‘Now you and I both know that’s not going to happen, don’t we?’ You will take our terms to your king, but how you do it is completely up to you. I’m perfectly happy to pin them to your dead body if that’s what you’d prefer.’ Niamh gave the ogre a chilling glare. ’We know that behind those walls is the portal to the world where your people have been hiding since they were defeated by the fairy dragons. We’ll give you until nightfall to agree to leave Connacht; then we’ll allow you two weeks to do so. If we hear nothing by nightfall, we will begin our attack at dawn. Let me assure you, ogre, it will be unlike anything you’ve seen before. You’ve seen first-hand the magic I possess, so you know I could easily tear down the city walls with little more than a word. And you also know I’m not the only one with the magic to do so.’

Ambiorix stared at the wizard. He knew it would be futile to argue. ’I will deliver your terms. But don’t expect a reply. So far, you’ve only seen a fraction of our army – little more than an advance guard. When the rest arrive, we will wipe you from the face of our world once and for all.’

‘We’ve heard these threats time and time again,’ Izzy said, shrugging her shoulders. ’And we’ve beaten back your every attack with little effort on our part. It is us who now besiege you – so go now, before I hand you over to the follet lord.’

Phil met with Niamh, Izzy, Dougal and the yumboe pashas to tell them what he had found.

‘There are twenty slave camps,’ he said, ’where thousands of both desert and jungle yumboe tribesmen are being forced to clear the forests and work the mines. In most cases, the camps have less than fifty ogres guarding the hundreds of male tribesmen. The women and children are being kept in camps several miles away.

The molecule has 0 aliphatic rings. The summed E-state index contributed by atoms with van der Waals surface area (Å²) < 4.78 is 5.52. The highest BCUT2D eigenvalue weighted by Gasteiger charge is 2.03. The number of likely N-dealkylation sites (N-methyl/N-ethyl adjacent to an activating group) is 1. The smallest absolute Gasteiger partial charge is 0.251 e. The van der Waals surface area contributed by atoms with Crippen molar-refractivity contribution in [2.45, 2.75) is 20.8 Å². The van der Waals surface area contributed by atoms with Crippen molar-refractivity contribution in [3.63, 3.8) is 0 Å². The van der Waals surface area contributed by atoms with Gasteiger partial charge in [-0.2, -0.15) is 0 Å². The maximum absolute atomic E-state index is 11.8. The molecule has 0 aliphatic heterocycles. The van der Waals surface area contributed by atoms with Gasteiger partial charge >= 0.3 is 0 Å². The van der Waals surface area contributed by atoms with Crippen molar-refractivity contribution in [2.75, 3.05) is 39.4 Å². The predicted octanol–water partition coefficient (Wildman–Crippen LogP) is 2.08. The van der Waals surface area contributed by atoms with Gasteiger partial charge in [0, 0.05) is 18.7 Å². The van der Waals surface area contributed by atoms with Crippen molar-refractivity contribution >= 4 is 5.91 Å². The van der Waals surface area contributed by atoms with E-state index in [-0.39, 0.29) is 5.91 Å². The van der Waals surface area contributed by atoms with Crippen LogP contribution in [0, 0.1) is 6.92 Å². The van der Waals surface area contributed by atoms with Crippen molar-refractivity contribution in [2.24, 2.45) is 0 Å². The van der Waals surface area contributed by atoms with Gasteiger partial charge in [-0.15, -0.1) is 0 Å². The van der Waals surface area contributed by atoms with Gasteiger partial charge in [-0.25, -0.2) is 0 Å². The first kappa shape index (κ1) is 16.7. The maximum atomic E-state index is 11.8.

’The yumboe warriors under the command of Pasha Ali have been given the task of liberating the slaves. Their orders are to return as soon as possible with anyone fit enough to fight.’

The deadline for surrender came and went with no word from the ogres. Niamh summoned every wizard in the army to join her in a large clearing a mile from the main encampment.

The wizards arrived in groups that comprised not of individual races, but a mixture of the magical races. The mage had instructed her wizards to learn from the other races as well as teach them what they knew; she was pleased to see they were all working together.

‘The time has come,’ she addressed her wizards. ‘You all need to know what is expected of you from here on in, and what spells you need to memorise.’

She went on to explain her plans for the morning, finishing with the importance of a solid night’s rest, as tomorrow would be both mentally and physically exhausting.

The ogre king and his three closest friends, who were also his most experienced officers, stood on the gate tower.